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In the game there are 5 players, each with 8 cards in hand. No other card is present.

Using Monte Carlo (MCTS) I run many simulations of the game from the current state to the end of the match. In those simulations adversaries play with very simple dumb rules. When generating a new simulation I assign to them unknown cards with a uniform random distribution. I say a card is unknown if it is not in my hand, it is not on the table and it has not been discarded before, then it must be in someone other's hand.

However, uniform random distribution it's not the best way to distribute cards. In fact, sometimes it's straightforward to a human player a reasoning like this:

If he had 3♥ he probably would have discarded it the previous turn as it was a very good move. Then, it's very unlikely that he'll discard 3♥ in hand hereinafter.

Well, before discarding, before generating the Monte Carlo simulations, I would assign to each adversary the set of unknown cards with their probability distribution:

{ (3♥, 0.20) , (4♥, 0.12) , (5♥, 0.03) ...}.

How can I calculate those probabilities? Is there some paper or some ideas where to start from?

EDIT: An idea: Computationally talking, would it be a good idea to run a simple Monte Carlo simulation when chosing adversaries' strategy? With simple I mean a rough, fast, simulation which ends in a small time like a second. In this way, the next turn I would have a measure of the goodness of adversaries moves and I can start doing inference from there.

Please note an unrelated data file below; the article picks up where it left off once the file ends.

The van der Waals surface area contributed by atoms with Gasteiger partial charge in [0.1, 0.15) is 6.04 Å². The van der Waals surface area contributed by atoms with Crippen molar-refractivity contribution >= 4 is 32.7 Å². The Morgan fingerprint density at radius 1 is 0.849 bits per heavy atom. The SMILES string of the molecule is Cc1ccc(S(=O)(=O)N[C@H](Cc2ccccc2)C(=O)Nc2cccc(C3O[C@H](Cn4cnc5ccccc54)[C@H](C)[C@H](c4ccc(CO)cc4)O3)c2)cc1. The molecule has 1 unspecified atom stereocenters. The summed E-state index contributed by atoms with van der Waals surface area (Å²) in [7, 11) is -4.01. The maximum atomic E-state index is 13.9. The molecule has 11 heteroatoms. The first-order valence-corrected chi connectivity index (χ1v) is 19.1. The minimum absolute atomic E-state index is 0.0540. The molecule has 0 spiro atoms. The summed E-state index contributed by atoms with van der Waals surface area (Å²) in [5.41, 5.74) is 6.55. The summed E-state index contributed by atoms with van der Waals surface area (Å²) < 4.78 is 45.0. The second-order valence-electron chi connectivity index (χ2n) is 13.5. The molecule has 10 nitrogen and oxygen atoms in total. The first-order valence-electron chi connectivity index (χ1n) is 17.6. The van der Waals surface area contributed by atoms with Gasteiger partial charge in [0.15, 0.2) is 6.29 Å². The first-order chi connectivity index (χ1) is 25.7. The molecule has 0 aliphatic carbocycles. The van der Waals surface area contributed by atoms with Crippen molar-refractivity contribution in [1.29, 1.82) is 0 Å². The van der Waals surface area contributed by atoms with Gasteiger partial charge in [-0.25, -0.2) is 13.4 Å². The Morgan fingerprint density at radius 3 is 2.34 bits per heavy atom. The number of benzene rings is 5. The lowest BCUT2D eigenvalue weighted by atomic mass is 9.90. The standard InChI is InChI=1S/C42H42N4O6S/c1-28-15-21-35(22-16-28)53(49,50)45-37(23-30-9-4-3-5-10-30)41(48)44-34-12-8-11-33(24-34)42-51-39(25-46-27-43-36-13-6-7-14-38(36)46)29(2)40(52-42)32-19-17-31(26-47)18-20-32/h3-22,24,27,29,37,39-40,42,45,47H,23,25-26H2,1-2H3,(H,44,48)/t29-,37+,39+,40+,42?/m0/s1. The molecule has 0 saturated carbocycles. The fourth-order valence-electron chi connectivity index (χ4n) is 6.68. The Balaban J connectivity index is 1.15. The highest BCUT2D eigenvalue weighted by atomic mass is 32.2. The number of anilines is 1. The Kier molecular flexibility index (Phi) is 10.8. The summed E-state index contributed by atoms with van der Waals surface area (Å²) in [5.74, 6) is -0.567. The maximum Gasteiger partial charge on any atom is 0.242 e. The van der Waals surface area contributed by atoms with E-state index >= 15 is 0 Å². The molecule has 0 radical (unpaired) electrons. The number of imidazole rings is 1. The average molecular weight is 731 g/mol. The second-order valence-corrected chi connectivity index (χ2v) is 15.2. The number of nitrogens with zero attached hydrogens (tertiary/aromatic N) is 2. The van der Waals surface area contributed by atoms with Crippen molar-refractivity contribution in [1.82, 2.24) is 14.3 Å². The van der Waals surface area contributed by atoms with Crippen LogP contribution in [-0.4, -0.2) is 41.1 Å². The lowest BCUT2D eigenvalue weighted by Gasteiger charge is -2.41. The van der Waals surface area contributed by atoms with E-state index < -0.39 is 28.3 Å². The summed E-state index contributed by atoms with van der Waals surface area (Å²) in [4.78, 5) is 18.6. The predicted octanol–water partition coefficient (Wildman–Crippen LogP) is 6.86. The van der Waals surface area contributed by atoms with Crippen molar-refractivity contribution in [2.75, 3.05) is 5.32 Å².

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Help me understand. You want to be able to start from likely hand configurations from players who play intelligently? Wouldn't it be simpler to simply write an intelligent AI and start from the beginning? –  Neil Jan 9 at 9:42
    
@Neil Do you mean using minimax? I've tried it at it is too much time consuming. –  HAL9000 Jan 9 at 9:46
    
Oh, I think I understand now. You mean to determine the probabilities of cards that a player would have prior to each play of an AI, right? –  Neil Jan 9 at 9:51
    
Answering your EDIT: if you want to develop simple but effective heuristics for playing the game, you can try the genetic approach. Basically let your AIs play against eachother and evolve (by mutating the parameters randomly). An example of Tetris-playing AI: luckytoilet.wordpress.com/2011/05/27/… –  Konrad Morawski Jan 9 at 9:51
    
@Neil exactly, it's a way of improving efficiency of Monte-Carlo. I want to generate simulations which are more likely to be coherent with the current state. –  HAL9000 Jan 9 at 9:54

1 Answer 1

You are talking about attributing states of belief to the other players. This is relatively easy to do if your opponents are computers with simple algorithms; for instance, you can perform normal game-tree analysis for all possible cases and value the actions that the opponents would have made if they played deterministically and optimally according to some fixed metric.

If your opponents are programs with algorithms as sophisticated as yours or more sophisticated, then things get very tough very fast. Whatever decisions you program might be exploited by opponents who know how you're going to react, opening the path to all kinds of bluffs, swindles, automatic learning to exploit your strategy as seen in the past, etc. Human players pose the same problem, except that the best ones are even better at this. In general, even modestly complex hidden-state games against human opponents tend to become as hard as general AI to play well.

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